Hong Kong

For years, ‘upgrading’ your house into a Smart Home has often been reserved for those who simply must be at the cutting edge of technology or for concept builds of ‘The House of Tomorrow’. However, at this year’s Hong Kong Electronics Fair and International ICT Expo, a new breed of Smart Home devices have emerged. Small and requiring no technical know-how to install and use, they may be the push the home automation industry needs to flourish in the average home.

Though the idea of a smart home has been around for some years it has often only been in the form of high-concept display homes or in devices designed to control one aspect of a home’s ecosystem (such as setting water temperature, or controlling a house-wide music system). However, these products often fell afoul of two particular problems, stopping home automation becoming as widespread as The Jetsons predicted: location and installation.

One of the major selling points of home automation is convenience of use, however most systems relied on being controlled by a touchscreen panel on a wall. Some of the mystique of rigging your lights to a special automation screen is lost when you still need to get off the couch and go to a wall to turn the lights on or off, much like if there was just a simple switch.

The second issue, and perhaps the biggest, is installation. Most smart home systems are controlled by a wall panel and as such they require specially trained technicians (essentially, electricians) to install them. Each unit needs to be connected not only to mains power but to all the devices the panel is designed to control. Your average user wouldn’t have the skills to set up a system by themselves and, as anyone who has wanted to renovate a home knows, skilled labour isn’t cheap.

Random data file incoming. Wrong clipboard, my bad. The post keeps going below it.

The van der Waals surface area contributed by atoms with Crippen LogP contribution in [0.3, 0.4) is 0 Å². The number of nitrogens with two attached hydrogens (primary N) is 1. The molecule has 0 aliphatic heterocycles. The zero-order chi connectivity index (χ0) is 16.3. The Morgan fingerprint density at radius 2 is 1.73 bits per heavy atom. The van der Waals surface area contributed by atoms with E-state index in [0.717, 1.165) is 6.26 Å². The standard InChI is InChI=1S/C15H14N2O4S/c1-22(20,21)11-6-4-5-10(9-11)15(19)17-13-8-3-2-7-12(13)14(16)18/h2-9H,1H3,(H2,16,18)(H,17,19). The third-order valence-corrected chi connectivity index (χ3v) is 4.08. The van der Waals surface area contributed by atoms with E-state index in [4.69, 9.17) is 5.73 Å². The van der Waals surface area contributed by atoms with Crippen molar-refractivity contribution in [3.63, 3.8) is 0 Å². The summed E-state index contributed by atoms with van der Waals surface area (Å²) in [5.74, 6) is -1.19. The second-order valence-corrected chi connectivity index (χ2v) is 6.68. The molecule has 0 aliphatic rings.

However, this year’s expo has seen the rise of a series of devices designed to mitigate those two problems. The new generation eliminates both issues with one idea: smartphone integration. Instead of being controlled by a static panel a user simply downloads an app onto their smartphone or tablet, syncs them with the automation devices via Bluetooth and they are ready to go in seconds: house-wide control from the comfort of the couch.

The Luxxus is capable of shining more than 16 million shades of colour.
The Luxxus is capable of shining more than 16 million shades of colour.

One example of this new generation of smart home devices is from Dutch company Nikkei. Their flagship product, the Luxxus, is a light bulb with a colourful twist. Once set up it can be easily controlled via a downloadable app (for both iOS and Android), and a single bulb right up to a whopping 32 bulbs can be controlled at one time.

However, the Luxxus doesn’t just turn on and off. It is also able to shine light in more than 16 million shades of colour.

Using micro LEDs inside the bulb, and using a handy colour wheel in-app, a user can change the mood lighting in their house at will by turning on their smartphone; from a single light, to a whole room, to the entire house.

What is particularly special about the Luxxus is that it doesn’t require a special light fitting to install: each bulb can simply screw into most existing casings and is compatible with adapters. This means that a user doesn’t need to hire someone to install every bulb if they were interested in home automation. This elimination of both cost and time makes turning a home into a mood-lit paradise all the more appealing to potential buyers.